Iain Ball’s Rare Earth Sculptures Connect Viewers with Creative Energy

Artsy Editorial
Jul 16, 2015 7:54PM

“Energy Pangea”—the name might sound like a dance club, but it actually summons the earth-powered philosophy of Iain Ball’s ongoing project. Its latest mutation, an exhibition called “Terbium Energy Catalyst / Solar Maximum / Hybrid Synergy Drive,” is currently on display at Future Gallery in Berlin.

Installation view of “Terbium Energy Catalyst / Solar Maximum / Hybrid Synergy Drive.” Courtesy of Future Gallery and the artist. 

The 30-year-old British artist plays with the lexicon of New Age philosophy, high-tech car marketing, and the information society, plugging his sculptural production into the wide-ranging discourse surrounding contemporary capitalism. For this Berlin iteration, Ball set his sculptures to the vibrations of sound, collaborating with the psytrance music producer Goch and the digital label Quantum Natives.

Installation view of Neodymium (2011/2015) in “Terbium Energy Catalyst / Solar Maximum / Hybrid Synergy Drive.” Courtesy of Future Gallery and the artist. 


Ball’s “Rare Earth Sculptures”—which make up the Future Gallery presentation and are inspired by the organic elements mined for use in computer chips, smartphones, and drones—are just as experimental as their speculative framing. Neodymium (2011/15), named for a mineral incorporated into magnets and mirrors, is a glass-and-wood terrarium housing a bearded dragon lizard that, during Goch’s live performance at the opening, was hiding inside one its tunnels. Also contained in the tank are a piece of driftwood, a halogen lamp, and a revolving metal structure studded with crystals in the shape of a Maitreya solar cross, a symbol of sacred geometry.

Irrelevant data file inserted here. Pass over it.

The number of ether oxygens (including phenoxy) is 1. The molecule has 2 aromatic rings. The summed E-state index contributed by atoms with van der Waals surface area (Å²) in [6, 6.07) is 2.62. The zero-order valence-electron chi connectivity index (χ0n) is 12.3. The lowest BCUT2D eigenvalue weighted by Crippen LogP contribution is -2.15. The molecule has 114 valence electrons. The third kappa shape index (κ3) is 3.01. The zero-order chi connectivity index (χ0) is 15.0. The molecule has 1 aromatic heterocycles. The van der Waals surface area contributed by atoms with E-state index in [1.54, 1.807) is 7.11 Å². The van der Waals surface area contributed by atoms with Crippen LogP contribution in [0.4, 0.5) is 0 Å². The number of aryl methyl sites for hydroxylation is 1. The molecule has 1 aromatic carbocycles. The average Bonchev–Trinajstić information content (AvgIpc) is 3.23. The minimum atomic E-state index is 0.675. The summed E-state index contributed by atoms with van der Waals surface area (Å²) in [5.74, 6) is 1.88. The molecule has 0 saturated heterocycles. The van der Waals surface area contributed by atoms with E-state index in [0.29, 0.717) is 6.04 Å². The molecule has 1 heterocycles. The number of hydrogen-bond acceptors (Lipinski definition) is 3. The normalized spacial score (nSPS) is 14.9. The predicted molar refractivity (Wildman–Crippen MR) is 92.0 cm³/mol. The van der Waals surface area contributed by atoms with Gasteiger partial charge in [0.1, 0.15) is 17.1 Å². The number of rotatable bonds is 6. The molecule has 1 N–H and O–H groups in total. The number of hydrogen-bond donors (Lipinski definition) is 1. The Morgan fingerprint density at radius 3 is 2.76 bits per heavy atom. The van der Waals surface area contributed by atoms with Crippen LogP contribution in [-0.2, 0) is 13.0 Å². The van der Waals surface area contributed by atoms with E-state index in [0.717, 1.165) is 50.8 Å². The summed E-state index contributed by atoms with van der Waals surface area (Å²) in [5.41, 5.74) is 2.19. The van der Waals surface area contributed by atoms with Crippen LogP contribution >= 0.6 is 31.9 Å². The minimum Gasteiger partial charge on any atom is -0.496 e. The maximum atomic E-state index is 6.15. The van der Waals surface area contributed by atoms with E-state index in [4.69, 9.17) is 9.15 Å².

Detail of Neodymium (2011/2015). Courtesy of Future Gallery and the artist. 

If the artist takes these New Age phenomena somewhat with a pinch of salt, a focus on the interconnectedness of things is of the utmost importance. Ball’s work is also influenced by object-oriented philosophy, such as Timothy Morton’s theories of “dark ecology” and “hyperobjects.” The artist considers all of his sculptures to be networked, reflecting relationships between the world and its organisms: from rare-earth elements to the electronics that depend on such minerals to the place of humans within the environment. Lanthanum (2014), for example, which resembles an inflatable toy covered with scribbles, contains the element used in the batteries that fuel Toyota’s hybrid car.

(Rare Earth Sculptures) LANTHANUM, 2014
Future Gallery
Rare Earth Sculptures (TERBIUM), 2015
Future Gallery
(RES) Terbium Dark Psy Energy pack, 2015
Future Gallery

In the gallery’s side room, the chemical element Terbium, used in electronic sensors, provides source material for two works. (RES) Terbium Dark Psy Energy Pack (2015) consists of a hydration backpack hung on a large red psychedelic digital print, derived from the conspiracy website Eden Saga. The centerpiece, Terbium (2015), is a three-legged sculpture set in a square of red water, with mauve strata and a lump of grey earth balancing on top. These are sculptural visualizations of our digital-physical reality, where rare minerals are excavated for the sake of innovation. The visual result is a kind of perverted Zen.

—Hannah Gregory

“Terbium Energy Catalyst / Solar Maximum / Hybrid Synergy Drive” is on view at Future Gallery, Berlin, July 4th–August 1st, 2015.

Follow Future Gallery on Artsy.

Artsy Editorial
Get the Artsy app
Download on the App StoreGet it on Google Play
Jenna Gribbon, Luncheon on the grass, a recurring dream, 2020. Jenna Gribbon, April studio, parting glance, 2021. Jenna Gribbon, Silver Tongue, 2019